CSEL director Dr. Mike Rayo and eternal friend (and alumna!) of the lab Dr. Emily Patterson completed work on their recent P30 grant awarded from the Agency for Healthcare Research and Quality (AHRQ) by publishing two papers, one with CSEL student C.J. Hansen, demonstrating the benefits of using the human factors and cogntive psychology literature to explicitly design a single alarm system that successfully conveys multiple human-triggered and machine-triggered events and their associated urgencies.

The overall study lays out the alarm ontology that was used to ensure that different alarm events could be discerned from each other and were not masked by environmental sounds or other alarms. It also describes the actual design decisions that were made to translate the ontology into actual alarm sounds and escalation strategies.
Link to study: https://journals.sagepub.com/doi/10.1177/00187208211018883 

The second study and paper demonstrates the effectiveness of the ontology in reducing the alarm response time for the most urgent alarms, specifially the Code Blue alarm which indicates that a patient is in cardiac arrest.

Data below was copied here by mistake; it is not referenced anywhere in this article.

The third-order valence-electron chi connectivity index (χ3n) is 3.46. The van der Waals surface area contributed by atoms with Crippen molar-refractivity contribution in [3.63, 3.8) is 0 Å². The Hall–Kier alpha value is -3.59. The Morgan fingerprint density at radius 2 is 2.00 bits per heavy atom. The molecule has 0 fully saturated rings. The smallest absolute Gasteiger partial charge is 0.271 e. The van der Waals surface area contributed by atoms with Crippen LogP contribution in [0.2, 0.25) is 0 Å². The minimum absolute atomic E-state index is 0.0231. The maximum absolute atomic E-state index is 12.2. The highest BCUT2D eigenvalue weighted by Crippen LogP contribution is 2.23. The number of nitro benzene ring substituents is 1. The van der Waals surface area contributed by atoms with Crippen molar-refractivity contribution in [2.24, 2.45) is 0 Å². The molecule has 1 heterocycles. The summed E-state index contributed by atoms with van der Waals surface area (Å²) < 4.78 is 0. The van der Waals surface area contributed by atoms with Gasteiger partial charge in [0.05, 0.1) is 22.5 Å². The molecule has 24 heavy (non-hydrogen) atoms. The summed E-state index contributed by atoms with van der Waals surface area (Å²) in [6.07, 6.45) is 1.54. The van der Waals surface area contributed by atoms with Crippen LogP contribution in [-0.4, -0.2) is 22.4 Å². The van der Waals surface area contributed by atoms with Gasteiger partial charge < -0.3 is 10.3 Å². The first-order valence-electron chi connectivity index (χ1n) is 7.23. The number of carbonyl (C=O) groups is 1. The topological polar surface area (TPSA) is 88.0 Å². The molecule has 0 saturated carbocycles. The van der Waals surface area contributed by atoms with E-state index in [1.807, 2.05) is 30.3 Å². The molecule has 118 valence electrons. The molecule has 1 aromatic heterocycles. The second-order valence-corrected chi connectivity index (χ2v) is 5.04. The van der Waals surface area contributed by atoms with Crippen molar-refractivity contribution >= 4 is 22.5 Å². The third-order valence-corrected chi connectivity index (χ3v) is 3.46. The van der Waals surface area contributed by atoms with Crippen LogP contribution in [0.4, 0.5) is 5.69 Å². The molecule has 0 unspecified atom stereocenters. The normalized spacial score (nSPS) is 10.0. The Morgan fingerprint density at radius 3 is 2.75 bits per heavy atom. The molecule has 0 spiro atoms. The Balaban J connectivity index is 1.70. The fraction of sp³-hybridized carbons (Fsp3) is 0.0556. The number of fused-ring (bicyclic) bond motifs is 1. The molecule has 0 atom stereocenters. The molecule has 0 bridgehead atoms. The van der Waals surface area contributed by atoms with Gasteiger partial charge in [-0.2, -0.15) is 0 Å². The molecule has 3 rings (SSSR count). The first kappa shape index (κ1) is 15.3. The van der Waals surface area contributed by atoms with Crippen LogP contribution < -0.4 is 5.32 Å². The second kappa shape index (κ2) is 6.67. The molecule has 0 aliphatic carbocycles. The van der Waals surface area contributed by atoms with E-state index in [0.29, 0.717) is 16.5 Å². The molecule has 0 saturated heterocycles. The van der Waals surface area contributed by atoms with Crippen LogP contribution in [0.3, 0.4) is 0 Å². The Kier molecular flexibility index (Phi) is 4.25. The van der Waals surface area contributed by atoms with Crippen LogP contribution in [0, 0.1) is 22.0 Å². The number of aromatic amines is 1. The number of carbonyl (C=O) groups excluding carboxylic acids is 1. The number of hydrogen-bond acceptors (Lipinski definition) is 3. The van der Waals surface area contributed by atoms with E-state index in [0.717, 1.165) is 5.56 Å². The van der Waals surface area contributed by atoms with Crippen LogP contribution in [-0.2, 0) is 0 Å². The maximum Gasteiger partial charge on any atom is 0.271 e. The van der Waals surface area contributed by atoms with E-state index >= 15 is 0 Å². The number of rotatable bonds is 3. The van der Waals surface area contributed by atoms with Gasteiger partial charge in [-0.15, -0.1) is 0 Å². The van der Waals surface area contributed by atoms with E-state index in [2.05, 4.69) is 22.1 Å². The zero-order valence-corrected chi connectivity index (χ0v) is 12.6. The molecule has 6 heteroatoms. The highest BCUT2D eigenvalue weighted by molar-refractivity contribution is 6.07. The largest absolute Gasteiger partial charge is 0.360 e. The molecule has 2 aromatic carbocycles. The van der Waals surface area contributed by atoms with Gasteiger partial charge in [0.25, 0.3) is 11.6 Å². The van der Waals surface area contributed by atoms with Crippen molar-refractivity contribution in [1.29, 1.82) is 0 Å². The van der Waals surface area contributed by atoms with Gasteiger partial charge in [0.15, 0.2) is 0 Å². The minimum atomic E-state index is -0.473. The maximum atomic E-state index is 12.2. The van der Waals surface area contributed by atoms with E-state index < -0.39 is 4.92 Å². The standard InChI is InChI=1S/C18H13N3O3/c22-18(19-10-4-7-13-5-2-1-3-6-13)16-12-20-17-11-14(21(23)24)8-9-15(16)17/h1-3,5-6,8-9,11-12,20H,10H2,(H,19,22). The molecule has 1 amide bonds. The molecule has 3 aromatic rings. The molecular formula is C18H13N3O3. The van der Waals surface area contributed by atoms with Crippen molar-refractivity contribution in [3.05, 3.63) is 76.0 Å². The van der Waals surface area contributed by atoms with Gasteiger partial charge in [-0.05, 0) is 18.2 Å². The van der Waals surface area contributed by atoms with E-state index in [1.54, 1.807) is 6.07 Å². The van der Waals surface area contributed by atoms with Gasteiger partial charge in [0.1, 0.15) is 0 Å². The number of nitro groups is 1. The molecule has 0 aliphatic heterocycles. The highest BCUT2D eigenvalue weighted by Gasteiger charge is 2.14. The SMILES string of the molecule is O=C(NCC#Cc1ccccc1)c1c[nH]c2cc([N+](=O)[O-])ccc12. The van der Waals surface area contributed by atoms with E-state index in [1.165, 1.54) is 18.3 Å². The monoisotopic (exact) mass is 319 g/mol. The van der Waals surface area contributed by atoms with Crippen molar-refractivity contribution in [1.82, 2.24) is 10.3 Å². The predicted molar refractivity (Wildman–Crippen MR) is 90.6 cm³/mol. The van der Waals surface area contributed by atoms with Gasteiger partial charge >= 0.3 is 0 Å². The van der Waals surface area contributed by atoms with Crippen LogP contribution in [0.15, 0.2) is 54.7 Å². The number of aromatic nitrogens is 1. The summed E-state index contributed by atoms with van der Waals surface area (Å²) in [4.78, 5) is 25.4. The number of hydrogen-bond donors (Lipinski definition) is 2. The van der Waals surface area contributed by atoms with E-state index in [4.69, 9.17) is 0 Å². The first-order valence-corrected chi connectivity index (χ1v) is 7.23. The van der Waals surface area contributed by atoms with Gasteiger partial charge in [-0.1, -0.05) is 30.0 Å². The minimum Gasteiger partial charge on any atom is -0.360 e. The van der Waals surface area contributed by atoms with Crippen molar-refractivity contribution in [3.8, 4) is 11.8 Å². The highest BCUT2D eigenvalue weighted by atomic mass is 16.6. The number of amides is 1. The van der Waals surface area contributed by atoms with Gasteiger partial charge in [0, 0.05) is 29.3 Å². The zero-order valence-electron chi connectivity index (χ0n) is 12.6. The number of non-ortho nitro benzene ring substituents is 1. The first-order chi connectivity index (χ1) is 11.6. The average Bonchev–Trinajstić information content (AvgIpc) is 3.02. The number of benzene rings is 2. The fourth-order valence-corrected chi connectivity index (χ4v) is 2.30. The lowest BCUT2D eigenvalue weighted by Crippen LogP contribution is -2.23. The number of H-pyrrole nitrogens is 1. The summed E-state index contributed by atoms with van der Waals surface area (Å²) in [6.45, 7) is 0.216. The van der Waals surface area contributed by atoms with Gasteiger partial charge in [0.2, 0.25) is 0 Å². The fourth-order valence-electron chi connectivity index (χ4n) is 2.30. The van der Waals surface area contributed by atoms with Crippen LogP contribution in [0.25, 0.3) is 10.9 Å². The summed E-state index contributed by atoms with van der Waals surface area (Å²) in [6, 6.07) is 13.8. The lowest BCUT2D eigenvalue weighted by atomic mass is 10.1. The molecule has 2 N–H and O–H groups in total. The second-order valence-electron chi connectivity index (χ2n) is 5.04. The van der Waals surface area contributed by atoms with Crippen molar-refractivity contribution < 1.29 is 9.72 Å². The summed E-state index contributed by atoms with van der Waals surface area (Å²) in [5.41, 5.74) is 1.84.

Link to study: https://journals.sagepub.com/doi/10.1177/00187208211032870

These studies are unique in that the results did not come from laboratory experiments, but by measuring alarm duration and observing alarm response throughtout a tertiary-care medical center spanning multiple hospitals and care settings. This required expertise in data science to collect, interpret, and analyze the data (thanks to co-author Dr. Ted Allen for his work in selecting and performing the most appropriate data analysis techniques). It also required a deep partnership between the research and the day-to-day operations of the medical center with support from the administration, spearheaded by co-authors Todd Yamokoski and Dr. Susan Moffatt-Bruce. We truly hope that this work inspires upcoming work on alarm design across multiple industries, helping us all grapple with the increasingly onerous alarm problems that the proliferation of beeping, booping, alarming devices is contributing to.

Students participate in 2020 Tau Beta Pi Undergraduate Research Forum Virtually

The College of Engineering, Knowlton School of Architecture and Tau Beta Pi partnered to hold the 11th Annual Undergraduate Research Forum for Engineering and Architecture students this April.